God does not roll dice, and neither should political scientists. Even less should senior national security decision-makers roll dice, yet they do, repeatedly, at the cost of thousands of lives destroyed and millions more ruined every year. We can do better.
The core problem is that humans do a very poor job of estimating any change that is not linear. Even curvilinear or exponential (a steady, smooth curved rate) change is hard for humans to estimate (yes, MIT tested this!). Add interacting variables with varying time delays, and you will discover, too late, all manner of unforeseen tipping points. Given that nothing of interest is linear in this world, especially when it involves humans, and you can see that analyzing the future is a fool’s errand. Yet we will and perhaps, in our complex world, must continue to make life-or-death decisions based on our predictions about the future.
will not persuade its militant Shi’ite
supernationalists to militarize its technical knowledge, produce weapons of
mass destruction, and then use them in a desperate first-strike attempt at
self-defense, we are told by confident national security thinkers who assert
the ability to analyze the future. Overarming Iran
and giving it a blank check will not persuade its militant
Jewish supernationalists, who already have a first-strike capability, to
expend it in a desperate attempt to shore up a threatened position of strategic
superiority, we are told. Slaughtering innocent Pakistani women and children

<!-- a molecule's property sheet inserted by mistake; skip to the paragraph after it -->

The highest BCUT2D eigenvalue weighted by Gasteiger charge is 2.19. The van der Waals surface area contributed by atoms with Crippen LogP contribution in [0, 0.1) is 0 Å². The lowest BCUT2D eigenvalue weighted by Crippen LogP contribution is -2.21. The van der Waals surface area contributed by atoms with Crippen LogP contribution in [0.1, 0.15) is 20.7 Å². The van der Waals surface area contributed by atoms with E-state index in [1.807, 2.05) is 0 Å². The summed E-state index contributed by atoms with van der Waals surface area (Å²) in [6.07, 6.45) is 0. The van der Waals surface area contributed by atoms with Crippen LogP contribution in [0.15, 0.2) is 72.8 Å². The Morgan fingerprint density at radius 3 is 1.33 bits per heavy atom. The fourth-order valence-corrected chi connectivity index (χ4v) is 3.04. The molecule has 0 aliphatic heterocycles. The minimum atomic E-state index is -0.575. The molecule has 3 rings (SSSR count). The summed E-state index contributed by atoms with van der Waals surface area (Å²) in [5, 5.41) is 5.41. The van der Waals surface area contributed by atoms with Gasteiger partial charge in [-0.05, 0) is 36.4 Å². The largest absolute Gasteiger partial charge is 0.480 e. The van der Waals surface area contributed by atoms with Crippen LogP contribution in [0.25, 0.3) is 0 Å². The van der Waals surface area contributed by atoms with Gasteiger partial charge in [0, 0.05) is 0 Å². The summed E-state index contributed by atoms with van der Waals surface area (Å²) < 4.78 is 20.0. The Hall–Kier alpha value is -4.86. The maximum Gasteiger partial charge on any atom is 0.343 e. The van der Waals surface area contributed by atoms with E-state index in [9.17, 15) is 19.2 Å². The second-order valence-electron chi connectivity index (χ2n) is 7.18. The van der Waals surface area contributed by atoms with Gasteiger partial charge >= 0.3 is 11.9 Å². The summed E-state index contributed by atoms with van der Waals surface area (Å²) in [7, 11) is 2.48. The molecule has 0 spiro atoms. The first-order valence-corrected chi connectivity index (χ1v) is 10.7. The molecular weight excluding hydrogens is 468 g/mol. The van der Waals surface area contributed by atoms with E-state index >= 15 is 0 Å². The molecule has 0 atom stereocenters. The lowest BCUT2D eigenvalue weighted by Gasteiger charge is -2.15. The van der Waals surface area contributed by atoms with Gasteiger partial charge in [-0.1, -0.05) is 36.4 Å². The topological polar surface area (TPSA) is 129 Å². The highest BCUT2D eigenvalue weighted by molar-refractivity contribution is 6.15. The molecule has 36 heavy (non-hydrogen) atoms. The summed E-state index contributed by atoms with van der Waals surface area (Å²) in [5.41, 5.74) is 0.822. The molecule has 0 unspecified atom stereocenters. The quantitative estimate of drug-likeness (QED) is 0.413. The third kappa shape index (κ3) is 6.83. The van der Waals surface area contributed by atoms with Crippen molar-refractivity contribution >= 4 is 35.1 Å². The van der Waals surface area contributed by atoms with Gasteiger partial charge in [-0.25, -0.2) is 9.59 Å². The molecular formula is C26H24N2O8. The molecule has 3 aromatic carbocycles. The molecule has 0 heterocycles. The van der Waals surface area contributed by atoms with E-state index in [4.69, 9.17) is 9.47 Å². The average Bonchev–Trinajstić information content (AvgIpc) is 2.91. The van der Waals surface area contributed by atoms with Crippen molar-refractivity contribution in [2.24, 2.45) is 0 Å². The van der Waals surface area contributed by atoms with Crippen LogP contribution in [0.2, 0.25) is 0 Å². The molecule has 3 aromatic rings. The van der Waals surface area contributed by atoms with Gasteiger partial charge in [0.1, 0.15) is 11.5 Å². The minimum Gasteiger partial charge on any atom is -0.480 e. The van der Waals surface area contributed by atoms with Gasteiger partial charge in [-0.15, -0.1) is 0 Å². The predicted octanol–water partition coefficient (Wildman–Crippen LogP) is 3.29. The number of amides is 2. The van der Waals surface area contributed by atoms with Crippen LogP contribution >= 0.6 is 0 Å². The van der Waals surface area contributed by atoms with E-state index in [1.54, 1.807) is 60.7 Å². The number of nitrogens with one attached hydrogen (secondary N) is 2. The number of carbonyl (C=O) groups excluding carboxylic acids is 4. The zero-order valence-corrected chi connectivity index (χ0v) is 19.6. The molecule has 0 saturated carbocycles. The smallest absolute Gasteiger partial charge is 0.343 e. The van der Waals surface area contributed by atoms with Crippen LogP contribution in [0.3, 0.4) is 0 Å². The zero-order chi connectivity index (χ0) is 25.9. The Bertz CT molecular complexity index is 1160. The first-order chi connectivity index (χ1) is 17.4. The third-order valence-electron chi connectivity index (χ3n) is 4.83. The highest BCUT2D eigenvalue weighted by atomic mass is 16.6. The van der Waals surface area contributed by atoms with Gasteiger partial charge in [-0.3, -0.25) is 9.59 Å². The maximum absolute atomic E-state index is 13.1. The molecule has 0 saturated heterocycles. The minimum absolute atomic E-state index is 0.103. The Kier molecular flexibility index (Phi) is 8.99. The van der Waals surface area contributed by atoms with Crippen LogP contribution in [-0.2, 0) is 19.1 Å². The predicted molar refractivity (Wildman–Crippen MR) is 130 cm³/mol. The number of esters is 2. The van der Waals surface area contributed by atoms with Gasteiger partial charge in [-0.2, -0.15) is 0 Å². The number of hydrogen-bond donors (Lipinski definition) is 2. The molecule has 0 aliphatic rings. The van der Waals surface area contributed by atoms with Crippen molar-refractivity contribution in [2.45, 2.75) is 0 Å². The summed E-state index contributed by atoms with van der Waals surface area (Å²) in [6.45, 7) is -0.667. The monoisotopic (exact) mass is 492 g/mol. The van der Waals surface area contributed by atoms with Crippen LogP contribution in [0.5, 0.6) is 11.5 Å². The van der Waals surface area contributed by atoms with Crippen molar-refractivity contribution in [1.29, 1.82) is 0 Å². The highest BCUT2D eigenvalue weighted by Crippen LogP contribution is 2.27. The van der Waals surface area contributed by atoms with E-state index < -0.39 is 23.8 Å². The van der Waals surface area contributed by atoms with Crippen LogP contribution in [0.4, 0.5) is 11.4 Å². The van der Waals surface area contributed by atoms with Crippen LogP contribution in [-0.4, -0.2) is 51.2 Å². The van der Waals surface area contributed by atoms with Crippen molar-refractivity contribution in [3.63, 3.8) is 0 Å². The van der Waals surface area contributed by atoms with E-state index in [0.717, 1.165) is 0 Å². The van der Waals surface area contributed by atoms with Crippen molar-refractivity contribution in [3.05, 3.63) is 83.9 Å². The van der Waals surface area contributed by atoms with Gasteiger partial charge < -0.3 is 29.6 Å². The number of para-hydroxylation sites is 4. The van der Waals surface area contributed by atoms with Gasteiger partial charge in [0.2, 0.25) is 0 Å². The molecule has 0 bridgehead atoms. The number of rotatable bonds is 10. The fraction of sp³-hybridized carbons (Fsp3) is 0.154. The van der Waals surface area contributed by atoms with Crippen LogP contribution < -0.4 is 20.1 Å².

with drones will not drive Israel
into an alliance with Pakistan
and the Pakistani-Afghan Taliban, we are told. Attempting to control the Iran Mideast
will not provoke a new wave of anti-American terror, we are told. Relying
primarily on brute force will neither make the world hate and conspire
nor will it drive U.S. and Moscow
into anti-American collusion, we are told. The list of fundamentally important
assertions about the future made by powerful people who have no idea whatsoever
of how to predict the future is breathtaking. Beijing
How to do it right remains a non-existent science, and there are good, cutting-edge scientific reasons to think that science will never exist (no, Mr. Physicist, I am not hinting at quantum effects but “simply” referring to complexity). That said, we can do better. The future may be unknowable, but it is not incomprehensible. We comprehend that security fears provoke irrational behavior. We comprehend that force provokes counterforce...and that the weak will employ asymmetric means. We also comprehend that the morality of drone attacks is right there in the gutter with the morality of what we are pleased to call "terrorism." In the meantime, don’t believe everything you hear; in fact, don’t believe anything. Think about it for yourself.